Ac­cord­ing to one of the law’s amend­ments, ap­peals against ver­dicts in graft cases sent to trial be­fore the anti-cor­rup­tion court’s cre­ation will be con­sid­ered by or­di­nary courts, not the High Anti-Cor­rup­tion Court’s ap­peal cham­ber. Crit­ics say that the amend­ment on ap­peals ef­fec­tively gives amnesty to sus­pects in ex­ist­ing top-level graft cases. In ad­di­tion, the Anti-Cor­rup­tion Ac­tion Cen­ter and law­mak­ers Ie­gor Soboliev, Mustafa Nayyem and Sergii Leshchenko ac­cused the au­thor­i­ties of ef­fec­tively fal­si­fy­ing the law and in­sert­ing the clause by stealth.

Vashadze re­jected the ac­cu­sa­tions, say­ing that the amend­ment had been read at a meet­ing of the Verkhovna Rada, ac­cord­ing to a tran­script of the meet­ing.

“If we cor­rect this amend­ment, there will be no prob­lems at all,” he said.

He ac­cused crit­ics of the clause of politi­ciz­ing the sit­u­a­tion. “No­body knew that this amend­ment was there, and Poroshenko didn’t know that it was there,” Vashadze added.

Cas­sa­tion prob­lem

An­other cri­tique of the law is that all sec­ond ap­peals against old and new NABU cases — called cas­sa­tion in Ukraine — will be con­sid­ered by the dis­cred­ited Supreme Court. Kuy­bida and Ty­tych told the Kyiv Post this would al­low the au­thor­i­ties to block cor­rup­tion cases. The way to solve this prob­lem would be to cre­ate a spe­cial anti-cor­rup­tion cham­ber re­cruited un­der trans­par­ent rules at the Supreme Court, Kuy­bida said.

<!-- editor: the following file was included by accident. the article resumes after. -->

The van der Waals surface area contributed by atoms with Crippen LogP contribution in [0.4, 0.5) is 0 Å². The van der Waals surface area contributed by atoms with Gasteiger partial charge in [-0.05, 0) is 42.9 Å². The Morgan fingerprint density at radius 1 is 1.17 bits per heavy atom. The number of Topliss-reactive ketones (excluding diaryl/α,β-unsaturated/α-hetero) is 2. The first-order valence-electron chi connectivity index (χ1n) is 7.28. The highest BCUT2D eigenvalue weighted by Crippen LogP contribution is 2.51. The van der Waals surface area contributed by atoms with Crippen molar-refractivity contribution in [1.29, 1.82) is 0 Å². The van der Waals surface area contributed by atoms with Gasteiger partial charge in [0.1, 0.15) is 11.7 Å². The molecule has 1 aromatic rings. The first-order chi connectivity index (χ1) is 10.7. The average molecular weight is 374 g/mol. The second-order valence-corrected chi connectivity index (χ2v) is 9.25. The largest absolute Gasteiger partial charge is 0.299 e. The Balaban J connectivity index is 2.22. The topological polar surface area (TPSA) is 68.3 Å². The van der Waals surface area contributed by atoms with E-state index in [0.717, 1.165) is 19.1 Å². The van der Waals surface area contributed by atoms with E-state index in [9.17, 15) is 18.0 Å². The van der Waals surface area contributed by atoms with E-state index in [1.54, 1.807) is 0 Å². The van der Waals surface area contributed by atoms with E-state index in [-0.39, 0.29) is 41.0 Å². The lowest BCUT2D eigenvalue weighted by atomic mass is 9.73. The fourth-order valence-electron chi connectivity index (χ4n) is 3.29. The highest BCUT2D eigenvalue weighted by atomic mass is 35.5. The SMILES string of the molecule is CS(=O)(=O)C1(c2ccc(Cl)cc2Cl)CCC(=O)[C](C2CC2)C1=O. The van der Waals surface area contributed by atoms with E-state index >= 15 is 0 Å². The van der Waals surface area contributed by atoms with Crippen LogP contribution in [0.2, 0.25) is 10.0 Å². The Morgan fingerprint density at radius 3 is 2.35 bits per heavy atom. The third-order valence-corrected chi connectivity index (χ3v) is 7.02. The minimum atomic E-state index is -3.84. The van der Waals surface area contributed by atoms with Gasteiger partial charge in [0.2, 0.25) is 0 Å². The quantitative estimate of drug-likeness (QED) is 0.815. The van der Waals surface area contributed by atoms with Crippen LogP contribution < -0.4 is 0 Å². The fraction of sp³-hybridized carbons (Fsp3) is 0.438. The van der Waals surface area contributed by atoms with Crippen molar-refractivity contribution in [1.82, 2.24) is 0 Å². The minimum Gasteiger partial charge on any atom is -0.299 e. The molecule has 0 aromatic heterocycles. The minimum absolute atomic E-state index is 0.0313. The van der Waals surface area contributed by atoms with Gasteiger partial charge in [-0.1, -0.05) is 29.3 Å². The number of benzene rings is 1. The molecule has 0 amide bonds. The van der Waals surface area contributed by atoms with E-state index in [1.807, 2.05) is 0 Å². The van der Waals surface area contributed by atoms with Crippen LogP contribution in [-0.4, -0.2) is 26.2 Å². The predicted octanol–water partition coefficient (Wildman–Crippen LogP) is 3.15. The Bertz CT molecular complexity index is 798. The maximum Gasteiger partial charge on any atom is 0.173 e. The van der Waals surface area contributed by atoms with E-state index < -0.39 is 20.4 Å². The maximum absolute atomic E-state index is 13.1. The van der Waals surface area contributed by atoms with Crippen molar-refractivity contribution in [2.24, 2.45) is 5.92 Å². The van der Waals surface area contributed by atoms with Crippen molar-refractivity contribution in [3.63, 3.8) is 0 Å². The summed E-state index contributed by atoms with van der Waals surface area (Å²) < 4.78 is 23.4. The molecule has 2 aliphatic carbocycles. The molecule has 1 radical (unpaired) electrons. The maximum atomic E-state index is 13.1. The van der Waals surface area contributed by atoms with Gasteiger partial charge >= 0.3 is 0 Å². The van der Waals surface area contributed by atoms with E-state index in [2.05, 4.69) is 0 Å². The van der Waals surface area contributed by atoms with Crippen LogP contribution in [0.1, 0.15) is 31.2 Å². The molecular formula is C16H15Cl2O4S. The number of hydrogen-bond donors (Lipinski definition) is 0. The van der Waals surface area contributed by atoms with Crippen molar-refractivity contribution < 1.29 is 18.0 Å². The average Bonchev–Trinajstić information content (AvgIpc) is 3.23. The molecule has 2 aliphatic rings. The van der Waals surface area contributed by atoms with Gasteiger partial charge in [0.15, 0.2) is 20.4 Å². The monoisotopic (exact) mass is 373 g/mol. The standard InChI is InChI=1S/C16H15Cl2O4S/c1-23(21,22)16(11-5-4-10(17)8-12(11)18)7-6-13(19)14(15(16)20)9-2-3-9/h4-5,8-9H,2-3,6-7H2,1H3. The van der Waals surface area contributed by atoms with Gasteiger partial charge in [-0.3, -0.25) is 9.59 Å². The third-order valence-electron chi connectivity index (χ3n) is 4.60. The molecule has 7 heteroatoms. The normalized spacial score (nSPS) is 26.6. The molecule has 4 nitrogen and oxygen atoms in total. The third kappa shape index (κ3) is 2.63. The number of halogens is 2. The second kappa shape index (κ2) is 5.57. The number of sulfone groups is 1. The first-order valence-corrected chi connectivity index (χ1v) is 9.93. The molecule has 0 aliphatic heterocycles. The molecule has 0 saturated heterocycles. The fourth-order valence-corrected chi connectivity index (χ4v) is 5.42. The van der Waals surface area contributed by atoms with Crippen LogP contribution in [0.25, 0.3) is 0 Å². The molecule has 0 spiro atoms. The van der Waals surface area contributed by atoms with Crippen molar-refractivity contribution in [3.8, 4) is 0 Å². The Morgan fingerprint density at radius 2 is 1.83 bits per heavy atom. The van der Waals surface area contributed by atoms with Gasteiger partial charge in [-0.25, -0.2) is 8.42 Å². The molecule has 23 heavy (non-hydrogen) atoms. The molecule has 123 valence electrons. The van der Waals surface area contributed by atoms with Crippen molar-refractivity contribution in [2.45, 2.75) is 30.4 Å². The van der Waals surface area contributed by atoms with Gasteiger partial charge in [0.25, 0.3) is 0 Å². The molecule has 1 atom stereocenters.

Vashadze said he dis­agreed with the pro­posal. “If the anti-cor­rup­tion court is trusted, the Supreme Court will not can­cel its de­ci­sions,” he said.

Giorgi Vashadze, an ex-ally of for­mer Ge­or­gian Pres­i­dent Mikheil Saakashvili and now ad­viser to Pres­i­dent Petro Poroshenko's chief of staff Ihor Rainin, speaks on Dec. 23, 2015 at Saakashvili's anti-cor­rup­tion fo­rum in Kyiv. Vashadze is a co-au­thor of the anti-cor­rup­tion court law, which was passed in June. (Ukrafoto)